henryherz.com

Children's & Fantasy/Sci-Fi Books

Meet the Monsters – Manticores

Leave a comment

MtMheader

Meet the Monsters is a web series providing background on the mythological creatures featured in MONSTER GOOSE NURSERY RHYMES.

mgnr

MANTICORES

According to Persian mythology, manticores were fierce, man-eating creatures with the body of a lion, the head of a man (except for three rows of sharp teeth), and sometimes horns or wings. They sport a dragon or scorpion tail, from which they can shoot poisonous spines! And if that wasn’t charming enough, it is said to eat its prey whole, leaving behind no trace.

For a pretty odd-sounding creature, it provoked some actual historical discussion. The Greek Pausanias referred to a description of manticores by a physician at the court of person King Artaxerxes II, Ctesias:

“The beast described by Ctesias in his Indian history, which he says is called martichoras by the Indians and “man-eater” [androphagos] by the Greeks, I am inclined to think is the tiger. But that it has three rows of teeth along each jaw and spikes at the tip of its tail with which it defends itself at close quarters, while it hurls them like an archer’s arrows at more distant enemies; all this is, I think, a false story that the Indians pass on from one to another owing to their excessive dread of the beast.”

manticore01Famous Greek author, naturalist and philosopher Gaius Plinius Secundus included manticores, mis-transcribed as manticorus, in his encyclopedia, NATURALIS HISTORIA.

The Greek Flavius Philostratus, author of THE LIFE OF APOLLONIUS OF TYANA, was more skeptical:

“Accordingly Apollonius asked the question, whether there was there an animal called the man-eater (martichoras); and Iarchas replied: “And what have you heard about the make of this animal? For it is probable that there is some account given of its shape.” “There are,” replied Apollonius, “tall stories current which I cannot believe; for they say that the creature has four feet, and that his head resembles that of a man, but that in size it is comparable to a lion; while the tail of this animal puts out hairs a cubit long and sharp as thorns, which it shoots like arrows at those who hunt it.”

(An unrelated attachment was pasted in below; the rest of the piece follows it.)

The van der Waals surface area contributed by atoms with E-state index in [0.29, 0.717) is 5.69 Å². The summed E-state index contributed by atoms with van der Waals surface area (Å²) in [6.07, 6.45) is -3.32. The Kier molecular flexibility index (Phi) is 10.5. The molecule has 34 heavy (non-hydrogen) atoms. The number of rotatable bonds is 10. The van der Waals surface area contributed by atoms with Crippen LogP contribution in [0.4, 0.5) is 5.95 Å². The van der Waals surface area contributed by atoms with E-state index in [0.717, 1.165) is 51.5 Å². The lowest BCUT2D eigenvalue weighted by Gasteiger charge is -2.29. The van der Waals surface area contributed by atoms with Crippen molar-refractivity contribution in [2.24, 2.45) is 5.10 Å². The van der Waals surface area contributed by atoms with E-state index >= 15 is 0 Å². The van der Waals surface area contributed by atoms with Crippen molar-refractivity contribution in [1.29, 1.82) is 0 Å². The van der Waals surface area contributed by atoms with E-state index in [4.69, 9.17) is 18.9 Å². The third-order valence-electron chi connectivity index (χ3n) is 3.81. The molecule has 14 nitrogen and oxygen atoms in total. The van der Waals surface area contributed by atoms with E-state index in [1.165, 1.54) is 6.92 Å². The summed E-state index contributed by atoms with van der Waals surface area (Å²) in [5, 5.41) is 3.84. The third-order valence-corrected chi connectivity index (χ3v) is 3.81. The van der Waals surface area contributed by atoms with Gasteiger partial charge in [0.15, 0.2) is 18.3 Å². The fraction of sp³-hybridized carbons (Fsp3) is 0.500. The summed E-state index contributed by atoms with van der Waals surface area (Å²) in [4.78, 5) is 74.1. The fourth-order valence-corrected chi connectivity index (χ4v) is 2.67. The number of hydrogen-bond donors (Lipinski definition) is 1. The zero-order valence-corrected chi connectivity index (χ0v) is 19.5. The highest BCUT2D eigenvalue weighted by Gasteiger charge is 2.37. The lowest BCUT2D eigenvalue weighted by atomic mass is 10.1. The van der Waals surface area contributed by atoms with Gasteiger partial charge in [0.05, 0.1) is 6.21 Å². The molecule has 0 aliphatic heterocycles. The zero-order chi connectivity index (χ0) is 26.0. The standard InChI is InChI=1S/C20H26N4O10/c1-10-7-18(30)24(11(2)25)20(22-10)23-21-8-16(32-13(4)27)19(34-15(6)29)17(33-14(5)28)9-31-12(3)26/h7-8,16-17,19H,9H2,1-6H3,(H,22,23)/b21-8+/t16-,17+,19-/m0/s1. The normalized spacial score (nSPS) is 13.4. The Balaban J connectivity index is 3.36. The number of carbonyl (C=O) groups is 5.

Manticores appear in the movies The Last Unicorn and Napoleon Dynamite (!), in the tabletop games Dungeons & Dragons and Warhammer, and in the books A SPELL FOR CHAMELEON by Piers Anthony, THE SATANIC VERSES by Salman Rushdie, the Harry Potter series and FANTASTIC BEASTS & WHERE TO FIND THEM by J.K. Rowling, and MONSTER GOOSE NURSERY RHYMES by Henry Herz.

manticore02

Manticore in an illustration from the Rochester Bestiary (c.1230-1240)

manticore03

Manticore or mantyger badge of William, Lord Hastings, c.1470.

manticore04

Manticora Topsell 1607

manticore05

Stone relief of a manticore with a slain ram in its fangs. Exterior atrium south wall of the parish church Our Lady at Maria Gail in Villach, Austria

manticore06

Pictish stone, showing a manticore and a human. Things are not looking good for the human…

Advertisements

Author: Henry Herz

Children's book author

Leave a Reply

Fill in your details below or click an icon to log in:

WordPress.com Logo

You are commenting using your WordPress.com account. Log Out / Change )

Twitter picture

You are commenting using your Twitter account. Log Out / Change )

Facebook photo

You are commenting using your Facebook account. Log Out / Change )

Google+ photo

You are commenting using your Google+ account. Log Out / Change )

Connecting to %s